On Sunday, a judge for the U.S. District Court for the District of Columbia dismissed POM Wonderful's ("POM") declaratory judgment action against the Federal Trade Commission ("FTC"). With this suit, POM sought a declaratory judgment that the FTC's allegedly new rule governing disease claims in food advertising exceeds the FTC's statutory authority, violates POM's rights under the First and Fifth Amendments of the U.S. Constitution, violates the rulemaking procedures of the FTC and the Administrative Procedure Act, and is arbitrary and capricious. The allegedly new rule POM sought to overturn stems from settlement agreements the FTC entered into with two companies in July 2010 regarding allegedly deceptive health claims. Both settlements required the companies to root their future health claims in "competent and reliable scientific evidence… consist[ing] of at least two adequate and well-controlled human clinical studies." One of the settlements required that disease-based claims be pre-approved by the Food and Drug Administration. POM brought this declaratory judgment action soon after the two FTC settlements were announced. Shortly afterwards, on September 27, 2010, the FTC filed an administrative complaint against POM, alleging that certain health claims made by POM about the health benefits of its products are unlawful. In defending against the FTC's administrative action, POM has raised many of the same arguments as in its declaratory judgment action. For example, POM argued in its declaratory judgment action that these new standards departed from longstanding agency practice regarding health claims and that they constituted a final agency action under the APA, because the FTC allegedly intended to "universally apply" the new requirements. The judge dismissed POM's declaratory judgment action for three reasons: (1) the action would not fully resolve the parties' claims, because they "would still have to litigate whether POM's health claims about its products were false, misleading, and unsubstantiated in violation of the FTC Act"; (2) POM has a full opportunity to make these arguments (and appeal any potential negative outcome) in the FTC's administrative action; and (3) courts disfavor declaratory judgment actions that raise chiefly an affirmative defense. The FTC's administrative action against POM is ongoing.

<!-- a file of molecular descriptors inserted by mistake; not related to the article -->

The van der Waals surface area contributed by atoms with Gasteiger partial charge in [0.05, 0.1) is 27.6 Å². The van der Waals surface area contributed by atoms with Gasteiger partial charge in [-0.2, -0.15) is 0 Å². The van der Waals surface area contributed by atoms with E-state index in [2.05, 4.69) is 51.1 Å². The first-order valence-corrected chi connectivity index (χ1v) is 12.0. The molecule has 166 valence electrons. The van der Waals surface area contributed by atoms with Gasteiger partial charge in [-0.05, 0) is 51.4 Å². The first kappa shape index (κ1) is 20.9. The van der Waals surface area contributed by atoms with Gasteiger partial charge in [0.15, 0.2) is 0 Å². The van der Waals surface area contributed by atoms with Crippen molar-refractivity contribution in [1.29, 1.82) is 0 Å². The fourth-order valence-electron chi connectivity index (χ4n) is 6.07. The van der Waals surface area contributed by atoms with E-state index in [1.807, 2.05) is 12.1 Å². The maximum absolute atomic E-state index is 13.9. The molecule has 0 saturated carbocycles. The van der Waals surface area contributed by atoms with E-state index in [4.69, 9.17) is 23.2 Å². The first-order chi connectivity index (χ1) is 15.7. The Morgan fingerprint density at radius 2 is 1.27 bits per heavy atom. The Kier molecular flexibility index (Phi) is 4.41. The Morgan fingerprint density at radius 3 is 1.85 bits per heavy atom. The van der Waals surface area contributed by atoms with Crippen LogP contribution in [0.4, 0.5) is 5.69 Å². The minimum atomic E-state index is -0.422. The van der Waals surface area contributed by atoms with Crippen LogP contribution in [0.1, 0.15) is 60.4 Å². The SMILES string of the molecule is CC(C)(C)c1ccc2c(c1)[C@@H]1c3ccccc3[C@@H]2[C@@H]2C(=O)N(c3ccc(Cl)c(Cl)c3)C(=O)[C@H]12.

TIP: This decision indicates that a court will likely dismiss a declaratory judgment action against the FTC that makes substantially similar arguments raised in defense of an FTC enforcement action.